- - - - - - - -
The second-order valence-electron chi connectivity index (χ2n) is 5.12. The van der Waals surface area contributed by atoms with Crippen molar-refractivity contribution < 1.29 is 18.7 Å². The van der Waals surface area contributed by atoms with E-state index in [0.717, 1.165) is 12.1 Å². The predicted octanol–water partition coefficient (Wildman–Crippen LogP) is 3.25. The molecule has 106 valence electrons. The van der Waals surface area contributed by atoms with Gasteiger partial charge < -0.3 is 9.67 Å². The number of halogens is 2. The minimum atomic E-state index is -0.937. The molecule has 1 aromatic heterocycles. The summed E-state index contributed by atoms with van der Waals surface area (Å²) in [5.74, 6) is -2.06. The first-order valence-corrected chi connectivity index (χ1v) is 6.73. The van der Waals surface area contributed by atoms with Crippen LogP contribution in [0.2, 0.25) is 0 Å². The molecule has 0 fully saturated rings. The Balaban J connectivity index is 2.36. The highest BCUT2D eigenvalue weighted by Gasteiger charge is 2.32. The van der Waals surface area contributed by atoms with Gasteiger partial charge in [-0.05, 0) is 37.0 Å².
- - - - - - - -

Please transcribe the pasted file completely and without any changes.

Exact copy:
The second-order valence-electron chi connectivity index (χ2n) is 5.12. The van der Waals surface area contributed by atoms with Crippen molar-refractivity contribution < 1.29 is 18.7 Å². The van der Waals surface area contributed by atoms with E-state index in [0.717, 1.165) is 12.1 Å². The predicted octanol–water partition coefficient (Wildman–Crippen LogP) is 3.25. The molecule has 106 valence electrons. The van der Waals surface area contributed by atoms with Gasteiger partial charge < -0.3 is 9.67 Å². The number of halogens is 2. The minimum atomic E-state index is -0.937. The molecule has 1 aromatic heterocycles. The summed E-state index contributed by atoms with van der Waals surface area (Å²) in [5.74, 6) is -2.06. The first-order valence-corrected chi connectivity index (χ1v) is 6.73. The van der Waals surface area contributed by atoms with Crippen LogP contribution in [0.2, 0.25) is 0 Å². The molecule has 0 fully saturated rings. The Balaban J connectivity index is 2.36. The highest BCUT2D eigenvalue weighted by Gasteiger charge is 2.32. The van der Waals surface area contributed by atoms with Gasteiger partial charge in [-0.05, 0) is 37.0 Å².